CLI UX best practices: 3 patterns for improving progress displays

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Enhance the way your CLIs report progress to users. While there are many developer experience improvements we could make to most command-line apps, I see this one as absolutely essential. If you are creating an app or a shell script for a terminal emulator and you’re pressed for time but can only squeeze in one more improvement, make sure it is how your app displays progress for long-running processes.

No matter how fast computers get, there will always be tasks that will take some noticeable amount of time. Compiling source code might be quick for a small Go application, but can drag for hours for huge applications with C++ codebase. Download times? Those are all about your connection bandwidth. And the list goes on.

In this article, I’ll take a look at three popular user interface patterns for keeping users informed about ongoing processes: the spinner, the X of Y pattern, and the progress bar. We’ll look at the pros and cons of each of them and I’ll share tips for choosing the one that best suits your needs.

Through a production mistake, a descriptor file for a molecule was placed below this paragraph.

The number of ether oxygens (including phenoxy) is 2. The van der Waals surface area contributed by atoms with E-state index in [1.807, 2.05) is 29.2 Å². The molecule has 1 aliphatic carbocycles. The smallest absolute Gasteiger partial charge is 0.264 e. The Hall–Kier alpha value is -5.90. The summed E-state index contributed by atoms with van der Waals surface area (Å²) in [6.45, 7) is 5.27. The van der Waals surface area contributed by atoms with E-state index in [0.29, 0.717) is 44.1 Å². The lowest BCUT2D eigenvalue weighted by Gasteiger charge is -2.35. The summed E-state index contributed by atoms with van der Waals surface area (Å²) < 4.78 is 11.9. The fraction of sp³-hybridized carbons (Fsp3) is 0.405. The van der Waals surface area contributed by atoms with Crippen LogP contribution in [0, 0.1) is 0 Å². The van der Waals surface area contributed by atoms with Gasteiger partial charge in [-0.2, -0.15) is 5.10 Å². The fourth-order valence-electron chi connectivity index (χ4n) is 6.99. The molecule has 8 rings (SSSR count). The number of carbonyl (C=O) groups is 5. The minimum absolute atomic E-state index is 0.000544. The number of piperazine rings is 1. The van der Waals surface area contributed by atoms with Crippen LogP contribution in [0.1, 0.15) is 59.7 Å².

Here’s why it matters: control and user diversity

First off, people love feeling in control—it’s a psychological thing. In user interfaces, there’s something satisfying about monitoring actions like code compilation or file downloads. Even if we can’t change the outcome, just seeing the progress gives us a sense of control.

Second, don’t assume command-line apps are only for the stereotypical bearded Linux users. There’s a new generation of developers using your CLIs daily for compiling, building, and deploying apps. And folks who’ve been using laptops and smartphones since they were in diapers expect a lot from software UX.

That’s why it’s crucial for any interface, graphical or command-line, to provide updates on ongoing actions. It’s simply good UX practice. Now, let’s see them in action.

Avoid the silent treatment

Sure, there are cases when a command-line app should be quiet; take a compiler that’s typically run through a build system, like how rustc—the Rust compiler—is done, often executed by cargo. In scenarios like this, it’s fine for a compiler to maintain its relative silence.